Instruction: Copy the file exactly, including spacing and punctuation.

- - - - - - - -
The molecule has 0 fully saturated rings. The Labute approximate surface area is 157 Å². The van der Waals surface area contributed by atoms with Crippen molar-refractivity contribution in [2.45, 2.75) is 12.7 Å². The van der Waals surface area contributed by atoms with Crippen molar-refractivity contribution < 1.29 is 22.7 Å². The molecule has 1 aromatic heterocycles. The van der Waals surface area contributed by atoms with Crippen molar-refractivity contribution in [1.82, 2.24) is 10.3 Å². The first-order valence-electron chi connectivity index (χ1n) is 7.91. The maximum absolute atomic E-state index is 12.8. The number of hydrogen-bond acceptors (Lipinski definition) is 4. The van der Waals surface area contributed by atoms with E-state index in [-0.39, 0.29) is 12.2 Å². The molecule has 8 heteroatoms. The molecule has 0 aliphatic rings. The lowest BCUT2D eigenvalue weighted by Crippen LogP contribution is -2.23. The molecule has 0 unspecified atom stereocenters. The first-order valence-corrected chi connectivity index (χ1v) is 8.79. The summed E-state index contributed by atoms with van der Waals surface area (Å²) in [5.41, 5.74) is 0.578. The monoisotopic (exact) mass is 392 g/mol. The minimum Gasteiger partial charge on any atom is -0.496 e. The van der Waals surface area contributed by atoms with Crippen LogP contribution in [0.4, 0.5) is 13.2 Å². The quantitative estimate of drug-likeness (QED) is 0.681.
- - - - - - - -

The molecule has 0 fully saturated rings. The Labute approximate surface area is 157 Å². The van der Waals surface area contributed by atoms with Crippen molar-refractivity contribution in [2.45, 2.75) is 12.7 Å². The van der Waals surface area contributed by atoms with Crippen molar-refractivity contribution < 1.29 is 22.7 Å². The molecule has 1 aromatic heterocycles. The van der Waals surface area contributed by atoms with Crippen molar-refractivity contribution in [1.82, 2.24) is 10.3 Å². The first-order valence-electron chi connectivity index (χ1n) is 7.91. The maximum absolute atomic E-state index is 12.8. The number of hydrogen-bond acceptors (Lipinski definition) is 4. The van der Waals surface area contributed by atoms with E-state index in [-0.39, 0.29) is 12.2 Å². The molecule has 8 heteroatoms. The molecule has 0 aliphatic rings. The lowest BCUT2D eigenvalue weighted by Crippen LogP contribution is -2.23. The molecule has 0 unspecified atom stereocenters. The first-order valence-corrected chi connectivity index (χ1v) is 8.79. The summed E-state index contributed by atoms with van der Waals surface area (Å²) in [5.41, 5.74) is 0.578. The monoisotopic (exact) mass is 392 g/mol. The minimum Gasteiger partial charge on any atom is -0.496 e. The van der Waals surface area contributed by atoms with Crippen LogP contribution in [0.4, 0.5) is 13.2 Å². The quantitative estimate of drug-likeness (QED) is 0.681.